UK Embryo research projects focus on improving IVF treatments

An HFEA report published today reveals that most human embryo research projects in the UK last year focused on better understanding of embryo development to improve fertility treatments. 

'Human Embryo Research in the UK' provides an overview of research projects licensed by the HFEA in 2006–07. Of the 36 projects operating during that period, 64% (23) were licensed for the purpose of understanding embryo development. UK researchers were also licensed to investigate:

  • the treatment of infertility – 19 projects (53%)
  • treatments for serious disease – 15 projects (42%)
  • detecting gene or chromosome abnormalities in embryos – 9 projects (25%)
  • the causes of miscarriages – 8 projects (22%)
  •  the causes of congenital disease – 5 projects (14%)

A project may be licensed for more than one research purpose, depending on the nature of the study. The report includes background information on eight areas of research including:

  • Embryo development
    How to improve culture conditions and devise diagnostic methods that will allow the transfer of single, healthy embryos with a high chance of giving rise to a pregnancy thus minimising the risks of multiple births.
  • Storage/freezing
    Investigating new methods of storing embryos and eggs with the aim of decreasing the risks of damage with this procedure and thus increase the chance of having a baby following treatment with frozen/thawed eggs or embryos.
  • Egg activation
    Two studies are investigating the very early events occurring in fertilisation about which little is currently understood. 
  • In vitro maturation (IVM)
    Research into IVM to determine whether embryos created from in vitro matured eggs are healthy and develop normally by comparing eggs matured in the laboratory with in vivo matured eggs.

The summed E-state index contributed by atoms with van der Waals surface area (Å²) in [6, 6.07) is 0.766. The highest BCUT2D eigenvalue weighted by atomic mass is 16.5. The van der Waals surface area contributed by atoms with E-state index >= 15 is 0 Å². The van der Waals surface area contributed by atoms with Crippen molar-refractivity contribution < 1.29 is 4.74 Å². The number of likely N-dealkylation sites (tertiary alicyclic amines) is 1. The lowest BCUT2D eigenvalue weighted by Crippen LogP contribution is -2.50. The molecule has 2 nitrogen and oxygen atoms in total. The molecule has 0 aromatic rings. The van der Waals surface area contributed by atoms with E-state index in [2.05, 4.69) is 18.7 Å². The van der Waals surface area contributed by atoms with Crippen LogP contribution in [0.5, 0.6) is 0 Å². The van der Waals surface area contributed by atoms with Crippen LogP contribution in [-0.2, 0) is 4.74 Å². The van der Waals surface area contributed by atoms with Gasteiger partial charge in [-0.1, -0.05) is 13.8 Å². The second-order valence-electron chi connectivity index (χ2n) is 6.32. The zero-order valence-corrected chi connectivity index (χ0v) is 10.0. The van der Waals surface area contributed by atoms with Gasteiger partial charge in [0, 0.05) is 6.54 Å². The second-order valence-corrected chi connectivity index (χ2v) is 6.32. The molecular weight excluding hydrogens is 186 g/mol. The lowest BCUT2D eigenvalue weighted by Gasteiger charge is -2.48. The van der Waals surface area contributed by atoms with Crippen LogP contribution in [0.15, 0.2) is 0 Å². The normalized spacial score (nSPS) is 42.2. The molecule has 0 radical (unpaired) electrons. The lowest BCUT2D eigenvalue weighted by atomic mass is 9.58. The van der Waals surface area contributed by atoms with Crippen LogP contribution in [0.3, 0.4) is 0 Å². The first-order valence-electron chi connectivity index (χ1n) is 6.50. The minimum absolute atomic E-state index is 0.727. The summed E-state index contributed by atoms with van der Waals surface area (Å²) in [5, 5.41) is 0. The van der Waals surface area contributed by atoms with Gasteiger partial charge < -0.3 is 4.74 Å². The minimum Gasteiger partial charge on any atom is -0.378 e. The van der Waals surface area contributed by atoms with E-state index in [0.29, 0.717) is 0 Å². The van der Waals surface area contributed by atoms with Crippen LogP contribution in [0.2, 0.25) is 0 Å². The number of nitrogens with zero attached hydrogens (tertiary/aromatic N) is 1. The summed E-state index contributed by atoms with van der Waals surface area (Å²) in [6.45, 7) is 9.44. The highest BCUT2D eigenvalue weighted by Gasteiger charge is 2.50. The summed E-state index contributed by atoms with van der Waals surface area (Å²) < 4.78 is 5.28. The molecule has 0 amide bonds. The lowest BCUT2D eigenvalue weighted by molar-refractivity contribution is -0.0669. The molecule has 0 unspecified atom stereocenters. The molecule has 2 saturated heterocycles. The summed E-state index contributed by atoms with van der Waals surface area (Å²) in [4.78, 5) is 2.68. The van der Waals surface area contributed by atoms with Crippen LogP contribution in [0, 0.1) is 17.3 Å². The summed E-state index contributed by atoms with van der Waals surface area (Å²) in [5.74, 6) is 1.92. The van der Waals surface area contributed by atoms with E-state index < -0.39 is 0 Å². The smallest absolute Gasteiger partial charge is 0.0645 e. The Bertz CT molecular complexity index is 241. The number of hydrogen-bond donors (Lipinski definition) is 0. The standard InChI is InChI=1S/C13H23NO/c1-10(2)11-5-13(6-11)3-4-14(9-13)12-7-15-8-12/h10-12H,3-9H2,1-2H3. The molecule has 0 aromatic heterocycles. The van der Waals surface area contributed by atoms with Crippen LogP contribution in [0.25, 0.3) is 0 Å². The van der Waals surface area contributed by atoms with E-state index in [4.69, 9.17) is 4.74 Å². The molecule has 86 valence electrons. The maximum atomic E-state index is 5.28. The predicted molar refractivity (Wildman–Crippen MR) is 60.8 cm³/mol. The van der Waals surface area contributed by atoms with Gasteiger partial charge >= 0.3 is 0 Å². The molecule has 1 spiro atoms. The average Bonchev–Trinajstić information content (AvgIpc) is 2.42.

Pre-implantation genetic diagnosis (PGD), mitochondrial disease, human embryonic stem cells and cell nuclear replacement were also studied.

The 36 projects include four new research licences applied for and granted by the HFEA during 2006–07. A further two licence applications related to hybrid embryos.  An HFEA Licence Committee started consideration of these in November and they will be considered further in the New Year.

Alan Doran, Interim Chief Executive of the HFEA said:

"We know that UK scientists believe research on human embryos makes a significant contribution to the development of better fertility treatments. But, as this report shows, research isn't just about looking for new, cutting-edge techniques. The focus on understanding of the basics of human embryo development aims to improve the efficacy and safety of existing treatments. This, alongside improved diagnosis and treatment of disease, may ultimately improve the success of fertility and related medical treatments."

Ends


Notes to editors

  • The report provides information on the research carried out under a licence from the Human Fertilisation and Embryology Authority (HFEA) at UK centres between April 2006 and March 2007. 
  • Under the Human Fertilisation and Embryology Act 1990, research using human embryos must be licensed by the HFEA. Each research project must be licensed separately and each must pass the tests  for necessity and desirability for its intended purpose as set out in the Act.
  • The HFEA is the independent regulator for IVF treatment and embryo research. Our role is to protect patients and the public interest, to drive improvement in the treatment and research sectors and to  provide information to the public and policymakers about treatment and research.
  • The HFEA was set up in August 1991 as part of the Human Fertilisation and Embryology Act 1990.  The HFEA's principal tasks are to license and monitor clinics that carry out in vitro fertilisation (IVF),  donor insemination (DI) and human embryo research. The HFEA also regulates the storage of gametes (eggs and sperm) and embryos.

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Page last updated: 11 March 2009

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